isn't clear. But what's the good of clarity? What I feel obscurely is everything."
was it that Irfan felt obscurely? What was the fear creeping through him?
Zakir didn't understand any of it. Then he changed the subject.
where are Salamat and Ajmal today?"
they're in their holes. They come out of their holes when it's the right
weather for coming out of holes. Today the weather has changed."
that crackpot has come," Irfan said, seeing the door opening.
that white-haired man," he whispered, as the white-haired man entered and
came straight toward them.
I sit down? I'll only take a few minutes."
course, of course." As he spoke he glanced at Irfan, whose expression showed
that he didn't care for this interruption.
your opinion, was it for the best, or not?"
your opinion? It was very much for the best!" Irfan said bitterly.
don't know whether it was for the best or not, I only know that if Pakistan
can be saved this way -- "
way, this way?" Irfan grew angry.
white-haired man regarded Irfan, then said calmly, "You're looking at my
looking at your hair, it's all white. Do you want to base some appeal on
want to tell you how my hair became white."
difference will it make if you tell us?"
big difference." He paused, then said, "When I set out from my home, my
hair was all black. And I wasn't any age at all, I was only twenty or twenty-one.
When I reached Pakistan and washed myself and looked in the mirror, my
hair had turned entirely white. That was my first day in Pakistan. I left
my home with black hair and my family, when I reached Pakistan my hair
was white and I was alone." He fell silent and went away, without waiting
to see the effect of his words, as though he had said what he had to say.
Now he sat down calmly in his corner, and gave Abdul an order for tea.
out the window, where after so many nights the rally-ground was now empty
and silent. Well, maybe it was for the best. A procession one day, a procession
the next day. With a sigh of satisfaction he leaned back against the cushion.
Tonight he'd be able to sleep in peace. He tried one position, then a second,
then a third. Sleep was miles away from his eyes tonight. Controlling his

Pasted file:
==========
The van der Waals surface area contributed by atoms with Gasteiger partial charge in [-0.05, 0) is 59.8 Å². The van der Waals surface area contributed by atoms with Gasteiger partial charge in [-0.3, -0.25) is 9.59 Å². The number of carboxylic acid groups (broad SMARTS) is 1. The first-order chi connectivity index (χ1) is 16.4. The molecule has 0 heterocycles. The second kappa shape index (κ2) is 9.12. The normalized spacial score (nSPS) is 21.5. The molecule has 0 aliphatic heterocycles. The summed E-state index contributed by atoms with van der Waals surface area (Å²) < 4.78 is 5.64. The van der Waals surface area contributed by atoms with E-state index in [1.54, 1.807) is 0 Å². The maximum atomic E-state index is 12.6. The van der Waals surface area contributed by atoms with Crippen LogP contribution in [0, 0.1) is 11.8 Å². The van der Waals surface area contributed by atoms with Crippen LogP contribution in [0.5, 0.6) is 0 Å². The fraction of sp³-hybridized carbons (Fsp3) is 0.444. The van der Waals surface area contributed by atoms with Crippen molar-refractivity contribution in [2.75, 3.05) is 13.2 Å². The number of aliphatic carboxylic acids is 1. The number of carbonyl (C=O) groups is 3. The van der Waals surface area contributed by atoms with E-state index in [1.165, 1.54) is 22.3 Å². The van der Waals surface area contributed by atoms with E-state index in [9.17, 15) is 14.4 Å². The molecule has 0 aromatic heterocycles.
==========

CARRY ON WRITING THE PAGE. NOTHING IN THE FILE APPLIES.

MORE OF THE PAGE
desire to toss and turn, he lay silently with his eyes closed for a long
time, as though any moment he might go off to sleep. But his mind went
on talking, telling stories from different times and places, some new ones
and some ages old. Today I somehow managed to finish the Mughal period.
Teaching history is a bore. And studying history? The boys ask absurd questions.
And the mind? A boy stood up: "Sir?"
what is it?"
Among the Mughals, were all the brothers step-brothers?"
down. Out of this whole history, is that the only question you've found
him and made him sit down. A meaningless question. It's meaningless to
distinguish full brothers from step-brothers. Cain and Abel weren't step-brothers.
In history, and before history. Myths, tales, fables, stories of brothers.
Those who while their father was alive -- those who after their father's
death -- it's time to go to sleep. After all, in the morning I have to
go to the College. Again the same wretched history. How boring it is teaching
history to boys. And studying history? Other people's history can be read
comfortably, the way a novel can be read comfortably. But my own history?
I'm on the run from my own history, and catching my breath in the present.
Escapist. But the merciless present pushes us back again toward our history.
The mind keeps talking. Are you looking at my hair? I'm looking, it's all
white. Irfan answered that poor man's straightforward question in such
a bitter tone. I want to tell you how it became white -- when I reached
Pakistan my hair was white and I was alone. His first day in Pakistan.
The white-haired man swam before Zakir's eyes. And my own first day. My
first day in Pakistan --
A well-known proverb, applied to someone who is a creature of habit and
has a limited, predictable range of activity. It also suggests a measure